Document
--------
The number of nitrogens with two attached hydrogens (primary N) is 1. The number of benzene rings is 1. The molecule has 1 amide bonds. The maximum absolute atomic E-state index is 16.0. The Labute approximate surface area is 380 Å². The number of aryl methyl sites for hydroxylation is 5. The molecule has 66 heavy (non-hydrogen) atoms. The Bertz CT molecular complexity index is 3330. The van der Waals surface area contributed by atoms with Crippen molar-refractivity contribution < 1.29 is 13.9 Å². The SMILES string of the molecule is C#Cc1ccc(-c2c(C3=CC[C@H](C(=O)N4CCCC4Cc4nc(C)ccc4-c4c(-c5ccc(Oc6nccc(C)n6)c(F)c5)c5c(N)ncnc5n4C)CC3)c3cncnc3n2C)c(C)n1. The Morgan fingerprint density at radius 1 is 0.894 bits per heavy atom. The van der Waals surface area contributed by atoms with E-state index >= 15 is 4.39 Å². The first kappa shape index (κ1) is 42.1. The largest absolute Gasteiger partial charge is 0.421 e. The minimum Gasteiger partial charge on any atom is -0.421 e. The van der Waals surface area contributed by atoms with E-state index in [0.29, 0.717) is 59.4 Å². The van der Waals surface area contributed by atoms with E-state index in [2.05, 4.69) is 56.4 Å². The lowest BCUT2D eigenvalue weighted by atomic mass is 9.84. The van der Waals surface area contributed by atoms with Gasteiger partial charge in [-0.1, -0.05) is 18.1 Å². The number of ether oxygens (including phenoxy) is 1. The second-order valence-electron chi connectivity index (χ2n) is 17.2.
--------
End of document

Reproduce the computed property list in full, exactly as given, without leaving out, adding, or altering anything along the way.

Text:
The number of nitrogens with two attached hydrogens (primary N) is 1. The number of benzene rings is 1. The molecule has 1 amide bonds. The maximum absolute atomic E-state index is 16.0. The Labute approximate surface area is 380 Å². The number of aryl methyl sites for hydroxylation is 5. The molecule has 66 heavy (non-hydrogen) atoms. The Bertz CT molecular complexity index is 3330. The van der Waals surface area contributed by atoms with Crippen molar-refractivity contribution < 1.29 is 13.9 Å². The SMILES string of the molecule is C#Cc1ccc(-c2c(C3=CC[C@H](C(=O)N4CCCC4Cc4nc(C)ccc4-c4c(-c5ccc(Oc6nccc(C)n6)c(F)c5)c5c(N)ncnc5n4C)CC3)c3cncnc3n2C)c(C)n1. The Morgan fingerprint density at radius 1 is 0.894 bits per heavy atom. The van der Waals surface area contributed by atoms with E-state index >= 15 is 4.39 Å². The first kappa shape index (κ1) is 42.1. The largest absolute Gasteiger partial charge is 0.421 e. The minimum Gasteiger partial charge on any atom is -0.421 e. The van der Waals surface area contributed by atoms with E-state index in [0.29, 0.717) is 59.4 Å². The van der Waals surface area contributed by atoms with E-state index in [2.05, 4.69) is 56.4 Å². The lowest BCUT2D eigenvalue weighted by atomic mass is 9.84. The van der Waals surface area contributed by atoms with Gasteiger partial charge in [-0.1, -0.05) is 18.1 Å². The number of ether oxygens (including phenoxy) is 1. The second-order valence-electron chi connectivity index (χ2n) is 17.2.